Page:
After her ship was intercepted by a Union vessel, she utterly distracted an officer named Samuel Wylde Hardinge who was placed aboard as prize master. He allowed Boyd and the Confederate captain of the vessel to escape to Canada and then to England, and for that was court-martialed and discharged from the Navy. Hardinge followed "La Belle Rebelle" to England, where he married her in August 1864. Their wedding was a huge social event. But Boyd soon convinced her husband to return to the United States as a Confederate spy. He was captured and died in prison, leaving her a widow at the age of twenty-one.
Belle Boyd became a celebrity, telling dramatic stories about her life as a spy, and even published her two-volume memoir, Belle Boyd in Camp and Prison. In 1866 she turned to the stage, making her debut in The Lady of Lyons in Manchester and then returning to the United States to make a tour of the South. She appeared in New York in The Honeymoon in 1868 and seemed to enjoy the attention she attracted as a former spy. In fact, she often used the titles “Cleopatra of the Secession” and “Siren of the Shenandoah” in her stage shows. Boyd continued her acting career until 1869, when she married English businessman John Swainston Hammond. The couple was divorced in 1884, and in 1885 she married a young actor, Nathaniel Rue High, Jr., of Ohio. Boyd began a career as a lecturer on her own exploits. She toured the country giving recitals on her wartime experiences, earning the praise of Union and Confederate veterans alike. Boyd died of a heart attack on a speaking tour in Kilbourn (now Wisconsin Dells), Wisconsin, on June 11, 1900, and was buried there.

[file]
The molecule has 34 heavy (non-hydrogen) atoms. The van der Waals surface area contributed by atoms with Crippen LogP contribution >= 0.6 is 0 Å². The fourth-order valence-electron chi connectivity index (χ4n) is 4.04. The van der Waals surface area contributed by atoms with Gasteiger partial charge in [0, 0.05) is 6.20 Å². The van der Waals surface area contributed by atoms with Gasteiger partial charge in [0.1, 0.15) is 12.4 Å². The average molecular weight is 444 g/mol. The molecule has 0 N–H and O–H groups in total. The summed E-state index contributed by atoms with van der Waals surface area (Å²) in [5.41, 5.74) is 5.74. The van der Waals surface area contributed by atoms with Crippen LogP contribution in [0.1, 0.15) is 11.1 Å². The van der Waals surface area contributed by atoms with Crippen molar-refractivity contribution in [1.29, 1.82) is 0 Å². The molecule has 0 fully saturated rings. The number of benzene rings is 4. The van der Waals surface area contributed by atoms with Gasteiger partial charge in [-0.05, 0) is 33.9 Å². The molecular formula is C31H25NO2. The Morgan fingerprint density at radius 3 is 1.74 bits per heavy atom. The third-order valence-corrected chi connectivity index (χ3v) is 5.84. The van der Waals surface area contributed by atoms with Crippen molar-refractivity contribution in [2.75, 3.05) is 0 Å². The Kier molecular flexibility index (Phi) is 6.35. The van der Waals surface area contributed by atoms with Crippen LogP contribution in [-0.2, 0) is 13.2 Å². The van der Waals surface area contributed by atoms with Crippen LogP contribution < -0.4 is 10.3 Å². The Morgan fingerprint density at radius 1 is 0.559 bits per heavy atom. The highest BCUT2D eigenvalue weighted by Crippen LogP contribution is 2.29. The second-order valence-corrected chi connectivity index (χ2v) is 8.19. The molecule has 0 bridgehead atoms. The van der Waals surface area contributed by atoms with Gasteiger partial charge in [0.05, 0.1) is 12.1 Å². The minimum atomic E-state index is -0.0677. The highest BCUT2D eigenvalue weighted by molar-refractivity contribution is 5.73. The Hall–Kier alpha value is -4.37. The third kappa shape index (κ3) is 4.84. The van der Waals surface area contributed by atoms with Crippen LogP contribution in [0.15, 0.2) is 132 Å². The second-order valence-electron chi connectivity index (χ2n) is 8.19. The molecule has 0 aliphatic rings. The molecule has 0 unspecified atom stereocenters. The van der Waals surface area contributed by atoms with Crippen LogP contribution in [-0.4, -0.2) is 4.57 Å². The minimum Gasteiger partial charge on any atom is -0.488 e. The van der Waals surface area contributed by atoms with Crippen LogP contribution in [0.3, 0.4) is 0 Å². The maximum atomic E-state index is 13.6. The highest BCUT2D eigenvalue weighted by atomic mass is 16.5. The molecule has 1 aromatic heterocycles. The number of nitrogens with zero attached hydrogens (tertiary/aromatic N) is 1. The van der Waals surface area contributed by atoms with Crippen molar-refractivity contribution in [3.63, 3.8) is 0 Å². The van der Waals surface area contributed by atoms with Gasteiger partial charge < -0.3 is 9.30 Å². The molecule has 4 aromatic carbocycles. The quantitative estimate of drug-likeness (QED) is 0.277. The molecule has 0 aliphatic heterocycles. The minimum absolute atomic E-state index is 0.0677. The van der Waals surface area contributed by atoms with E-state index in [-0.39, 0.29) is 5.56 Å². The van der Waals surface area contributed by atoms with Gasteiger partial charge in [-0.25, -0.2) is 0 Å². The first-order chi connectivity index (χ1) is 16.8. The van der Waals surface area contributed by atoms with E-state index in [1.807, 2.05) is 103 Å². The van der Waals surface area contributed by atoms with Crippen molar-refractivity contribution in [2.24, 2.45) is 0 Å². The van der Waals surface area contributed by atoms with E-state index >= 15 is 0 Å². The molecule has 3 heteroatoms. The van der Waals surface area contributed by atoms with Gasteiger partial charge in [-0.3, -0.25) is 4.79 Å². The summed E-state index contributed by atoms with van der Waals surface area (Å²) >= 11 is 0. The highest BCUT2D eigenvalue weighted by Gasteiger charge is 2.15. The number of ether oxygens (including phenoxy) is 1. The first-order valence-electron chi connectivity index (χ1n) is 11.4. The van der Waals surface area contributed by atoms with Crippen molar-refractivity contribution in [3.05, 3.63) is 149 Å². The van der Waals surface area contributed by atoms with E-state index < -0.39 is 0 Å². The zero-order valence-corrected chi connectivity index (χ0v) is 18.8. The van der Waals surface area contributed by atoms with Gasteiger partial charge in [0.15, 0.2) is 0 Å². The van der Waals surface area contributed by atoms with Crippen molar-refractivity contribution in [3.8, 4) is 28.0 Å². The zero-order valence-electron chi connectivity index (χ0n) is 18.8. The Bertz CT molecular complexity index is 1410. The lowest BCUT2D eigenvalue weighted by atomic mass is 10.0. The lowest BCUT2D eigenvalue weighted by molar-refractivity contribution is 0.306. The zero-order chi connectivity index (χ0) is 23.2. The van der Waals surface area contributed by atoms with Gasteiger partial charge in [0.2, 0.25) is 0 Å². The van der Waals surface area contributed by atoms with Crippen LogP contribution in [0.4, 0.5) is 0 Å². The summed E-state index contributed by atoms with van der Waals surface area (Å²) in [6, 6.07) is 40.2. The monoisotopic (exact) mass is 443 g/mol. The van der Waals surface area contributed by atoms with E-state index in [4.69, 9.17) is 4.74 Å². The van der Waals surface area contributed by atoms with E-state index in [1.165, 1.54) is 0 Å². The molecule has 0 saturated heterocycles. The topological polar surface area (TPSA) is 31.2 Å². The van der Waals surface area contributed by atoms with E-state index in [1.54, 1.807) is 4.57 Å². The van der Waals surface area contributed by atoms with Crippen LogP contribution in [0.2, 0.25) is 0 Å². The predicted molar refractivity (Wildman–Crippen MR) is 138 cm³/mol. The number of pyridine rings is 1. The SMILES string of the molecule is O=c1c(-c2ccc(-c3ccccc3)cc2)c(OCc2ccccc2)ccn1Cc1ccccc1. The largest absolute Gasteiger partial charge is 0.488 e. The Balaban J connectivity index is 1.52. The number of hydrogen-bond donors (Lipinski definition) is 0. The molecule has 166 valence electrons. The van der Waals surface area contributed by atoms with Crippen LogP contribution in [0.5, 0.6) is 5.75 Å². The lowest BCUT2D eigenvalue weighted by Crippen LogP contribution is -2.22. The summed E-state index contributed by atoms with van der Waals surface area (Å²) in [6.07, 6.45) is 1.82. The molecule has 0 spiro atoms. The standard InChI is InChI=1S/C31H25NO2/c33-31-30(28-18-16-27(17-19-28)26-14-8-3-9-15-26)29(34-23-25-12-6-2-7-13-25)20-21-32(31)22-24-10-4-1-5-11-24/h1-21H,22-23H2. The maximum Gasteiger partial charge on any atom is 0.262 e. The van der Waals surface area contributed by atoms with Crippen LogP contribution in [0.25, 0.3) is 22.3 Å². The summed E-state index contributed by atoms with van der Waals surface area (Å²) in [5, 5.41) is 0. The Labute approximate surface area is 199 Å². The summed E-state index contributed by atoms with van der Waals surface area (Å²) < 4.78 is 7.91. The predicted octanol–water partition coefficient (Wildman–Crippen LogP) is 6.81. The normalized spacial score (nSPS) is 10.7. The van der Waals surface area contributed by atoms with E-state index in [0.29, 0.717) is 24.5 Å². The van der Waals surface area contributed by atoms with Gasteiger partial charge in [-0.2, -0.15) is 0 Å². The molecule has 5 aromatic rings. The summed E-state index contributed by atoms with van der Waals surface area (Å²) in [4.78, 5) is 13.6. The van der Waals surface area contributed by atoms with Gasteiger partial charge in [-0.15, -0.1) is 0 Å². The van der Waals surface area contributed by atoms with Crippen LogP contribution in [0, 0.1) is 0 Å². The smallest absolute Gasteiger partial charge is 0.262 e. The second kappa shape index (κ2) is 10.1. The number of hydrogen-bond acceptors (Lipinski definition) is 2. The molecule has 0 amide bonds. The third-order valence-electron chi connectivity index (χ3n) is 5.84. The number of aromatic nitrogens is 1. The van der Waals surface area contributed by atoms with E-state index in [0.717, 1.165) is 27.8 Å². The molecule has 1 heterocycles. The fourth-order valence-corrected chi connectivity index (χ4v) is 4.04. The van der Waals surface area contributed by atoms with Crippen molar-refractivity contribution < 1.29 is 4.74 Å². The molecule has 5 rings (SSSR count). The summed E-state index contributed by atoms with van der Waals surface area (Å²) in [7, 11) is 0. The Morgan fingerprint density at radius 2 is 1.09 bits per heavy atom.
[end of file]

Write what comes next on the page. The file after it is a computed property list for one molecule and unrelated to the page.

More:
Although Boyd became famous as a Confederate spy, her fame actually made her much less effective in her work. Most other spies worked behind the scenes and tried not to show their true loyalties or attract unnecessary attention to themselves. But Boyd was a daring and flamboyant young woman who enjoyed the thrill of spying. She carried valuable tactical intelligence to Stonewall Jackson during his campaign in the Shenandoah Valley, but lost her value to the Confederacy as her fame grew.
The women of the wartime South have been described as the "staunchest Rebels". Some worked at home to make life more comfortable for the men at the front; Mrs.A.H.Gay of Decatur, Georgia knitted a sock a day and packaged each pair separately, enclosing other items of clothing, gloves, and notes of encouragement. Others worked in war industries, in garment and textile plants, in hospitals, and on farms and plantations. Some, such as Rose O'Neal Greenhow and Belle Boyd, provided valuable service as spies and couriers. A few were not content to play any type of passive role, cut their hair, disguised their identities, and followed the men into the fighting ranks. In addition to her service as a spy, Nancy Hart led an attack which captured a Union garrison at Summerfield, West Virginia, and helped Jackson in his famous Valley campaign; she escaped arrest in 1862 by killing a Yankee guard. While their men were away at war, the women of Bascom, Georgia, formed a female military company to protect the home front. The activities of the women of the South were essential to the life of the Confederacy.
Taken from SIDELIGHTS AND LIGHTER SIDES OF THE WAR BETWEEN THE STATES: A Feast of History in Small Bites Cooked Up by Ralph Green, Past Commander-in-Chief Sons of Confederate Veterans. Used with permission.